B-Real

Indie film pioneer Ida Lupino focused on Hollywood's attention on controversial social themes

| November/December 2000


During the late 1940s, when there were virtually no women directors in Hollywood, actress Ida Lupino formed a production company and directed six feature films dealing with controversial social themes. On the surface, this should be enough to establish her as a feminist icon. But Lupino's work has often been characterized as anti-feminist and even sexist. A few critics have gone further, suggesting that if Lupino had not been a woman, her films would now be forgotten. Until recently, those films have been hard to find, so critics--and the public at large--have formed opinions based only on occasional screenings and the judgments of others. The recent video release of three of Lupino's most highly regarded films--Not Wanted, The Hitch-Hiker, and The Bigamist--has given viewers a chance to rethink Lupino's place in film history for themselves.

Though she was born in England, Lupino fashioned a Hollywood career by playing tough, working-class American women, an image first shaped in They Drive by Night (1940) and High Sierra (1941). Highly regarded for her professionalism, Lupino was known for working with directors on their conception of her characters and with cinematographers on lighting and angles that presented her most effectively. Like all the female stars of her era, Lupino fought continuously with the studio bosses for meatier roles. In 1948, Lupino was only 31 and at the peak of commercial success; nonetheless, to grow as an artist, she felt she had to do what men in similar situations had done--form her own independent production company. Producing and acting, rather than directing, were her main concerns.

The company, called Emerald Productions, was later reformed and renamed The Filmmakers. Lupino and her partners said they wanted to make substantial films of a sociological nature that challenged contemporary norms without being preachy. What was in a film was more important than who was in the film. Lupino often referred to her films as being documentary in nature; she preferred to shoot straightforward narratives on location in the neorealistic and film noir style seen in many of the era's low-budget films.

Not Wanted (1949) offers insight into how her desire to take on serious social issues manifested itself on the screen. The film focused on being young, pregnant, and unwed in America in the 1940s. Credit for direction went to Elmer Clifton, but he had suffered a mild heart attack as the filming was about to begin. Clifton was consulted throughout the shoot, but Lupino did the actual directing, though she insisted at first to the press that she was only filling in temporarily. One of her concerns was that she was not then a member of the Screen Directors Guild; but as it became clear that she would direct the entire picture, there was fear that a film directed by a woman would fare poorly with critics and the public, particularly in light of its volatile sexual subject matter.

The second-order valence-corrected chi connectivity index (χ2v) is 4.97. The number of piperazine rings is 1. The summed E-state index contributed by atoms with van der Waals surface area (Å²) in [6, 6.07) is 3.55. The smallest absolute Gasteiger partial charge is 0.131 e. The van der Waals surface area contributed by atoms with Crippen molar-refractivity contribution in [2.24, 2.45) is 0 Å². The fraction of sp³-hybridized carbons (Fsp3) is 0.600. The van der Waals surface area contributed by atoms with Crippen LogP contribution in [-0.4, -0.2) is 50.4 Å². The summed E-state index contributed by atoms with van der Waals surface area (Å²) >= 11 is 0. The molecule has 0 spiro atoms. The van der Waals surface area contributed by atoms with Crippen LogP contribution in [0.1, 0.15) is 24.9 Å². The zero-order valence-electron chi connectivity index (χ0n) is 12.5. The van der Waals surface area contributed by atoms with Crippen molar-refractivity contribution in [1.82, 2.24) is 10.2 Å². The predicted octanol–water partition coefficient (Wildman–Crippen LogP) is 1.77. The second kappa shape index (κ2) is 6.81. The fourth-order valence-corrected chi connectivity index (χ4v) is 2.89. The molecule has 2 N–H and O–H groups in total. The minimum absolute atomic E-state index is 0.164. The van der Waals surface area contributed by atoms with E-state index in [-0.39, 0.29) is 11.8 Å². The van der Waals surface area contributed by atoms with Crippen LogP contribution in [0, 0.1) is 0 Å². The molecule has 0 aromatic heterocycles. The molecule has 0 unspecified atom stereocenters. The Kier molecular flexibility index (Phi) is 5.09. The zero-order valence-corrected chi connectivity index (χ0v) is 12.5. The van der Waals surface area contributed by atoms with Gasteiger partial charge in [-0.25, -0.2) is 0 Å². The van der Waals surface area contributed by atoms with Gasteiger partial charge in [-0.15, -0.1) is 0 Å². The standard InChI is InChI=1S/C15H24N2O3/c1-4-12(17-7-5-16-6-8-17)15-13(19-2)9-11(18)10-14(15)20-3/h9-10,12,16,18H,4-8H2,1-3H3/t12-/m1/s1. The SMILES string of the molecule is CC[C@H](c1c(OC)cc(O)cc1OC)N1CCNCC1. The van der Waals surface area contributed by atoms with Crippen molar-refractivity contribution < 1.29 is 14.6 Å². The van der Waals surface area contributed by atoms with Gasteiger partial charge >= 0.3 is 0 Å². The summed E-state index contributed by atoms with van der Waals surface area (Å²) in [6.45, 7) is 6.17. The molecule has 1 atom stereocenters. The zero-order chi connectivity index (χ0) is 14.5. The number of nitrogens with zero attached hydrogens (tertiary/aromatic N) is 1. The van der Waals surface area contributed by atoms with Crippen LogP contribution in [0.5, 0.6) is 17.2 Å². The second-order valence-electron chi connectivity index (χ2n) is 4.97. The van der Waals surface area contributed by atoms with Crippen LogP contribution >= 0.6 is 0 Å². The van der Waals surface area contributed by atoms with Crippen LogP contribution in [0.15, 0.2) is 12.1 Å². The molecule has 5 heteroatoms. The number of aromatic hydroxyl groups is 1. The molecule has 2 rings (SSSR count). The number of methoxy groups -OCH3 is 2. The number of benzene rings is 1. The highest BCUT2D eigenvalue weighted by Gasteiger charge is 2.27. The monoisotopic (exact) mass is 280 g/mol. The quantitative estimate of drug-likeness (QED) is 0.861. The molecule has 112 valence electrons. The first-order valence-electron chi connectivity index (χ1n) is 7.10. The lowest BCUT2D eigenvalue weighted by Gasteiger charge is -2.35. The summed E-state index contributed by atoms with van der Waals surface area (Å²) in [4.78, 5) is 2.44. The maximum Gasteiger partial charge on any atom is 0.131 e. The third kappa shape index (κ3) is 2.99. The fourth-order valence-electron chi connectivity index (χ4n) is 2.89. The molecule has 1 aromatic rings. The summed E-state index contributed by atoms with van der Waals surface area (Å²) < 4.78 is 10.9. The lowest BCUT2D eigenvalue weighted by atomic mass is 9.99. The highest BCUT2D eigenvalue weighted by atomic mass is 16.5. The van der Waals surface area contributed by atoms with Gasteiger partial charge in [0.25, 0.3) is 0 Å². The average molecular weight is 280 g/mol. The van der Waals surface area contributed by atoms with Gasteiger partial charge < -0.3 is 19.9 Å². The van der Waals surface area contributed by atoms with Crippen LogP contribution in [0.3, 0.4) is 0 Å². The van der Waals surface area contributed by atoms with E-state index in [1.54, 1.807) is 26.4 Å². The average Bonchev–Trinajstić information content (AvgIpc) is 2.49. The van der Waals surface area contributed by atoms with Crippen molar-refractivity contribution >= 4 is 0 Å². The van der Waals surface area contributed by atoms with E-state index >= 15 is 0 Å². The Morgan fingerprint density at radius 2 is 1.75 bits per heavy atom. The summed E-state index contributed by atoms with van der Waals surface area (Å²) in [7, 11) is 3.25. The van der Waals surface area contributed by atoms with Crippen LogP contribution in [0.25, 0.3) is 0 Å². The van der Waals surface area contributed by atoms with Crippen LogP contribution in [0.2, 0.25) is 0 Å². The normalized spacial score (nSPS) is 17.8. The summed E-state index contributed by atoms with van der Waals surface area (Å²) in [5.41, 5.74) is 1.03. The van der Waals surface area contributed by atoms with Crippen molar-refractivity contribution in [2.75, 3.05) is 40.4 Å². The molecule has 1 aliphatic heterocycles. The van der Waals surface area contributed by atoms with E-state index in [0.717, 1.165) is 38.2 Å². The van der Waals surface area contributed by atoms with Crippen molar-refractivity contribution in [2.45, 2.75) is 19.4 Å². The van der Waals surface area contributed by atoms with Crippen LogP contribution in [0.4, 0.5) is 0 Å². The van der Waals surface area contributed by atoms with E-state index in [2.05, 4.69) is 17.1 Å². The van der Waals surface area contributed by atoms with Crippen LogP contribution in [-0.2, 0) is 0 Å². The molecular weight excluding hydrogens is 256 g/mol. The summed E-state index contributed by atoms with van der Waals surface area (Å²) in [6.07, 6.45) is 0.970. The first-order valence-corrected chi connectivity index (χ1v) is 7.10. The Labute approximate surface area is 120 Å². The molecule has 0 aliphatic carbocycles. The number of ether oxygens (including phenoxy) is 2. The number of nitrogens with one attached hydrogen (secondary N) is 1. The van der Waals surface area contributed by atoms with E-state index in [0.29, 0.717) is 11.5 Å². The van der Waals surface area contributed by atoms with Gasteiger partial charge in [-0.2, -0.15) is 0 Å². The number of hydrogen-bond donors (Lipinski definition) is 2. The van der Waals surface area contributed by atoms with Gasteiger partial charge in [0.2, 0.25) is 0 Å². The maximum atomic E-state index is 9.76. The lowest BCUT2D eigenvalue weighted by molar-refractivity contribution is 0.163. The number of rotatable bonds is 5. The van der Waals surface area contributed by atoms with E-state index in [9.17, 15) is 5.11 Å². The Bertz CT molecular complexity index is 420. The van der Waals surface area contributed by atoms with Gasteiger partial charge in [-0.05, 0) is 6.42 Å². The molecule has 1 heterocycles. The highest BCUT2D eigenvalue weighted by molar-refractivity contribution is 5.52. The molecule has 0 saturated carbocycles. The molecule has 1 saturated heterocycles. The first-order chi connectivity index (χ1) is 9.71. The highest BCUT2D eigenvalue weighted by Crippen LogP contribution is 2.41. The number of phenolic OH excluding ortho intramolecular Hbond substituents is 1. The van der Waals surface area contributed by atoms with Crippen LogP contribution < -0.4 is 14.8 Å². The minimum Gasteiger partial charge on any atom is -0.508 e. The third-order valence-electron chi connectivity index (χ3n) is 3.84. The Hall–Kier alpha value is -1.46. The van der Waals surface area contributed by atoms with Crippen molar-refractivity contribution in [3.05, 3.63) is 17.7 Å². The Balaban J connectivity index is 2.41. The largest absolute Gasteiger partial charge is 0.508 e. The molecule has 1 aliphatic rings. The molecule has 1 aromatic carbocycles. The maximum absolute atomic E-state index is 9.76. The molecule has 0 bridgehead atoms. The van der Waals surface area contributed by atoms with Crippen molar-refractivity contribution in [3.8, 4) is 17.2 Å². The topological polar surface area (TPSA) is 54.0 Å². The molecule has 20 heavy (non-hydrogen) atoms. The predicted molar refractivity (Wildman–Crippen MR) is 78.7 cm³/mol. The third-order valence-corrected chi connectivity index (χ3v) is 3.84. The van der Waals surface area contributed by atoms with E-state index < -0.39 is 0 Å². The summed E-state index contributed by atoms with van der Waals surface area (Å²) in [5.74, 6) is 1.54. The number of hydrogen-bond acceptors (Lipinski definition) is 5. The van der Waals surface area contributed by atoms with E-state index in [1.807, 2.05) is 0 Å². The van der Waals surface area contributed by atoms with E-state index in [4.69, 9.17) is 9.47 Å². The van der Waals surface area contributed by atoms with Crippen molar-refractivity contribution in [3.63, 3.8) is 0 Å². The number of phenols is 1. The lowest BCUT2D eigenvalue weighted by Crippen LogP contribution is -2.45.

Lupino had done a major rewrite of the script with its original authors, shifting it away from a seduction/ quasi-rape scenario to one in which the man is a louse but not a predator and the woman is less a victim than a sexually active woman caught in tragic circumstances.



Time has blurred the guts required to make a film in which an unwed mother is presented as a moral person worthy of the audience's sympathy. Pregnancy resulting from consensual sex by a woman trying to find pleasure in a dreary world also was daring. That a decent and attractive man who was not the child's father could fall in love with such a woman was yet another conceptual breakthrough. Even so, some viewers today charge that Lupino made feminist films from an anti-feminist or male-identified perspective. They wonder why the woman didn't raise the child on her own, why the understanding man has to be physically lame, and why there has to be so much patriarchal moralizing from the police, ministers, medical officials, and even the empathetic male.

Not Wanted, made for $153,000, grossed $1 million its first year, creating a buzz in the film community. Established stars became interested in Lupino's film company, which in due time would boast an unusual mix of well-known actors and newcomers. Investors were also buoyed by the film's phenomenal success.